Anger therefore cultivates major sins. It also leads to hatred and malice. In fact, Imam Khomeini states, “There seems to be no limit to such monstrous acts that man may commit at the time of outbreak of this faith-consuming fire [anger] that also destroys many homes. As such, it can be said that this habit is the mother of all spiritual maladies and the key to each and every evil action.”
In order to cure or shield ourselves from this spiritual malady, we must learn how to control and restrain it by adhering to the teachings of the Prophets and Imams:
Imam Ali recommended patience as a tool for countering anger, as patience increases one’s threshold for tolerance and endurance. He has said, “Anger is a raging fire – he who suppresses it extinguishes the fire, and he who sets it free is the first to burn in it.” (Ghurar al-Hikam)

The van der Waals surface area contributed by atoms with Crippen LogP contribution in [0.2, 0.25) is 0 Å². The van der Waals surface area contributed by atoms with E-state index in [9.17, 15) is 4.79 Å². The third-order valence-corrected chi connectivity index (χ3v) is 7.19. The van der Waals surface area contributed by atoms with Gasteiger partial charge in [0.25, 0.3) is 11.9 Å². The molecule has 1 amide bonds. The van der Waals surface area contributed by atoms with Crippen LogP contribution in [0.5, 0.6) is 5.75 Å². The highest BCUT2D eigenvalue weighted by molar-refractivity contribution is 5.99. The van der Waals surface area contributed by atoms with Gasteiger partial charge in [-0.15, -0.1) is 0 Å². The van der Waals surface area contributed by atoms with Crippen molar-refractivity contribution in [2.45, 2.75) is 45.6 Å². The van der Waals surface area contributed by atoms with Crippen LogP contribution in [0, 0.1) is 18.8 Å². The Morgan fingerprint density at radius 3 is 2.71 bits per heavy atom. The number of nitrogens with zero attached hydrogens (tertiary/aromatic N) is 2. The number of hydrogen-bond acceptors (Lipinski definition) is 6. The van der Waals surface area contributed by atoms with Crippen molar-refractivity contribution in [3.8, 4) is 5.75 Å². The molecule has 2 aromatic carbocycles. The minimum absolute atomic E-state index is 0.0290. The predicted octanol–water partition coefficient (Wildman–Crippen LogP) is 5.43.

The Holy Prophet also commanded, “if one of you finds some of this [anger] in himself, if he is standing, he should sit, and if he is sitting, he should lie down. If he is still angry, he should perform ablution with cold water or bath, for fire can only be extinguished with water.” (Ihya al-Ulum)
And Imam Baqir has further advised, “Whoever gets angry with his kinsman, let him approach him and pat him; for the feeling of consanguinity, when stimulated by touch, induces calmness.” (Ibid.)